ACLS, ACLS-EP, PALS, BTLS, PHTLS, AMLS, NALS, EPC, ABLS, NRP, PEPP. How many of you have heard of some or all of these courses? Everyone one of them is available to paramedics, and most of them are available to EMTs as well. Many people refer to them as “merit badge” courses, since so many people collect the “successful completion” cards for these classes in the same manner other people collect stamps or Quarters for all fifty states. With about the same relevance to work for that matter.
All of these classes share one common trait. They are meant to fill “holes” in BLS and ALS education. Why, you may ask, do these holes exist?
Is it because the subject matter is so intense and intricate that it’s beyond what a new EMT or paramedic student should know?
Is it because they are updated more frequently than the EMT and paramedic programs?
Partially, although I contend that a well constructed refresher should to that.
Is it because both ALS and BLS training programs are too short and cover only the bare minimum of what EMS education should? Is it because compared to other English speaking nations our EMS education is too short and inadequate?
DING, DING, DING! No more phone calls, please, we have a winner.
There is a lot of discussion in the various EMS forums about “professionalizing” EMS. Some people think that trade unions are the answer, others champion degrees along the lines of what nursing has done. While both have merit, I think the real road to professional respect is to revamp the educational foundation of the field.
This would certainly raise the bar and that would certainly provoke a back lash from some.
Remember, the volunteer community insisted upon and got no real increase in the length of the basic EMT course. The 1994 revision took all of the theoretical underpinnings (aka medical knowledge) out of the basic EMT program. Many paramedic programs didn’t and still don’t have a lot of theory in them. They concentrate on skills and protocols, not understanding.
Lengthening both ALS and BLS classes (especially BLS) is not going to be popular in many quarters. Volunteer services have a hard enough time recruiting and retaining people now. Make it more difficult and their task will be much harder. Fire departments have a hard enough time getting new people to take EMT, let alone paramedic training. Not to mention the expense. Non fire employers, both private and public, won’t like the idea because it means that they will not have an inexpensive pool of “trained” and “certified” people to pick from.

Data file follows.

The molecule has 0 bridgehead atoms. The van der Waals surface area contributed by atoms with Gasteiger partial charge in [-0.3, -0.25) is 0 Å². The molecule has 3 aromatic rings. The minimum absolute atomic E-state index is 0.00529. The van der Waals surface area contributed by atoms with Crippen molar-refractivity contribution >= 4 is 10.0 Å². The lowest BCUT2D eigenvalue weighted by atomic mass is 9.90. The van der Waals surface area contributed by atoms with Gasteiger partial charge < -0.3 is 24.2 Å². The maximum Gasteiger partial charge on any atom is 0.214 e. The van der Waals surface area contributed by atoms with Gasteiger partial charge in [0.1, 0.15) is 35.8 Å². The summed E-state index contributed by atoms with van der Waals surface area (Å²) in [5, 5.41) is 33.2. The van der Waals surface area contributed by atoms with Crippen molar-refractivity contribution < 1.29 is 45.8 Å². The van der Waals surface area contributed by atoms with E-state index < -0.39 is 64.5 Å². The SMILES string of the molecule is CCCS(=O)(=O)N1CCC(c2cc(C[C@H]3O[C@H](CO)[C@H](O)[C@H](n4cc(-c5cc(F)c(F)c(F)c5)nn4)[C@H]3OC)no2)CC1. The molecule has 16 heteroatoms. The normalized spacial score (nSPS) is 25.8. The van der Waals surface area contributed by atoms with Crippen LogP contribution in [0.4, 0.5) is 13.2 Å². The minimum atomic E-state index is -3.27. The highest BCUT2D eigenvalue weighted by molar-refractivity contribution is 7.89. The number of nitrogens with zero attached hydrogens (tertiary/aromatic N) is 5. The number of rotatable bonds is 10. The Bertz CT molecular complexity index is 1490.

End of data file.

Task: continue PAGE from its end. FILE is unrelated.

I’d guess some, if not many, instructors won’t like it because longer classes are going to mean more work and expense. Not to mention income out of some people’s pockets. That’s the money they make offering and teaching add on courses.
The NAEMT, AHA, and other organizations that offer, and make a lot of money from, these courses also aren’t likely to think much of my idea either.
Still, if there is ever any hope for this thing some of us have taken to calling EMS 2.0 to work, we have to start over from scratch.
EMT courses have to include basic Anatomy and Physiology, trauma care, better burn care education, more detailed medical care education, more pediatrics, and more educatoin and training on elderly and infant specific illnesses and treatments.
Let me be a bit more specific. These changes are not only not likely to be too popular, they are not likely to be implemented. The argument will be not only cost, but the “Most EMTs don’t do emergencies so they don’t need this education.” line of reasoning.
Which brings us to another problem. Not all EMTs do the same work, although we all tend to be lumped in to one group. Not only by the ill informed public, but by hospital staff, doctors, employers, and everyone else. Maybe it’s time to look at that part of the industry too. Maybe we need more than one level of EMT Basic and more than one level of EMT Paramedic.
Something else to think about.